The pope met with families at the SM Mall of Asia Arena.[18] Each of the 86 dioceses were to send 100 people for the meeting. In addition, 300 people from the poor sector were selected by Caritas Manila and filled the center of the arena directly facing the pope. Francis had requested that no people be seated at his back during the meeting.[35]

Back at the Apostolic Nunciature, Pope Francis, a Jesuit himself, accommodated 40 Filipino Jesuits. The Filipino Jesuits were privately informed of the meeting that was disclosed to the public only afterwards.[36]

Day 3: January 17, SaturdayEdit

Pope Francis visits a Typhoon Haiyan victim in Palo, Leyte.

Pope Francis departed from Villamor Air Base at 7:37 am PST for Daniel Z. Romualdez Airport in Tacloban, Leyte, on a chartered Airbus A320 flight operated by Philippine Airlines, arriving in Tacloban at approximately 8:50 am PST, where he was welcomed by Palo Archbishop John F. Du.[37] The pope's trip to Leyte was shortened as decided by the Vatican due to Tropical Storm Mekkhala (Amang).[38] Leyte had been placed under storm signal no. 2 earlier in the morning by the Philippine weather service.[39] The pontiff led the celebration of the Eucharist on a stage at the Tacloban airport. The stage, made officially made for this papal Mass, was composed of sawali or bamboo mats.[40] Among the languages used during the Mass were Waray,[41] Cebuano, English, Filipino, Hiligaynon, Latin,[39] and Spanish.[42]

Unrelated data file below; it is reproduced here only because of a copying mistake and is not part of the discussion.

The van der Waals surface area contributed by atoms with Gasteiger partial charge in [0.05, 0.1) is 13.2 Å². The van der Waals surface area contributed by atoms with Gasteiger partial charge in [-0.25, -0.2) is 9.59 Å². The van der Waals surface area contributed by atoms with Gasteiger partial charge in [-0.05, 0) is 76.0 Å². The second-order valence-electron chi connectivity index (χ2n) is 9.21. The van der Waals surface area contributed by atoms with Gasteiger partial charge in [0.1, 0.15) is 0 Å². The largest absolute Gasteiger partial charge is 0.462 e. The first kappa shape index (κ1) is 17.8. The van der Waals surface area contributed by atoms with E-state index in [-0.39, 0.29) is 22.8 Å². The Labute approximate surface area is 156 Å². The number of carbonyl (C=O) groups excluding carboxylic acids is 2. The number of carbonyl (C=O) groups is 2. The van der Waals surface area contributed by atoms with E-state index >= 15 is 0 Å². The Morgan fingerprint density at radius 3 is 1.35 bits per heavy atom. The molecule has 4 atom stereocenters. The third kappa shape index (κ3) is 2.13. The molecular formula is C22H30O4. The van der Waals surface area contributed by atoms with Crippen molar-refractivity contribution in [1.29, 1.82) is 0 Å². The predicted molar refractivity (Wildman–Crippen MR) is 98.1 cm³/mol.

At the Archbishop's Residence in Palo, Francis had lunch with survivors of Typhoon Haiyan (Yolanda) and of the earlier Bohol earthquake. He then blessed the Pope Francis Center for the Poor, a facility in Palo funded by the Pontifical Council Cor Unum. It has a clinic, chapel, home for the sick and elderly, and orphanage.[43] Construction took five months and was completed in December 2014.[44] The pope had a brief meeting with seminarians, priests, religious community members, and families of survivors of Typhoon Haiyan at the Palo Cathedral and blessed a mass grave of those who had died during the typhoon.[45][46] He departed from Tacloban for Manila at 1:07 pm PST, apologizing for having to leave four hours before his scheduled time.[18][38][47]